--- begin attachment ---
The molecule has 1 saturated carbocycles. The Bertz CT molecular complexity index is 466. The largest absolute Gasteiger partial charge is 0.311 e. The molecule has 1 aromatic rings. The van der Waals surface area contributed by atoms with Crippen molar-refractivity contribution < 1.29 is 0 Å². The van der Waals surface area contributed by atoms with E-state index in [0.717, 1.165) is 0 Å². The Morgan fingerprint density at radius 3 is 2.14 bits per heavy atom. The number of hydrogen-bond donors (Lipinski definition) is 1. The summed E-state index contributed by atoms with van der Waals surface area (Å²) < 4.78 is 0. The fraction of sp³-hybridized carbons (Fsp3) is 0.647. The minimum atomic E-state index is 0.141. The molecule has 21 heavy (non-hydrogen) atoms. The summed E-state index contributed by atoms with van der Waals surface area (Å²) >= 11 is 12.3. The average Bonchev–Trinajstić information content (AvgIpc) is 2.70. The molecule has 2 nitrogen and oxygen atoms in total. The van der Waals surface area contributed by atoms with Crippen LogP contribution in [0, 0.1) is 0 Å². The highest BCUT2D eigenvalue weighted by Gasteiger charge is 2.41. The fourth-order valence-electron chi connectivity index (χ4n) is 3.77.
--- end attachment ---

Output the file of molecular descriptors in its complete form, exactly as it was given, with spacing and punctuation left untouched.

The molecule has 1 saturated carbocycles. The Bertz CT molecular complexity index is 466. The largest absolute Gasteiger partial charge is 0.311 e. The molecule has 1 aromatic rings. The van der Waals surface area contributed by atoms with Crippen molar-refractivity contribution < 1.29 is 0 Å². The van der Waals surface area contributed by atoms with E-state index in [0.717, 1.165) is 0 Å². The Morgan fingerprint density at radius 3 is 2.14 bits per heavy atom. The number of hydrogen-bond donors (Lipinski definition) is 1. The summed E-state index contributed by atoms with van der Waals surface area (Å²) < 4.78 is 0. The fraction of sp³-hybridized carbons (Fsp3) is 0.647. The minimum atomic E-state index is 0.141. The molecule has 21 heavy (non-hydrogen) atoms. The summed E-state index contributed by atoms with van der Waals surface area (Å²) >= 11 is 12.3. The average Bonchev–Trinajstić information content (AvgIpc) is 2.70. The molecule has 2 nitrogen and oxygen atoms in total. The van der Waals surface area contributed by atoms with Crippen LogP contribution in [0, 0.1) is 0 Å². The highest BCUT2D eigenvalue weighted by Gasteiger charge is 2.41. The fourth-order valence-electron chi connectivity index (χ4n) is 3.77.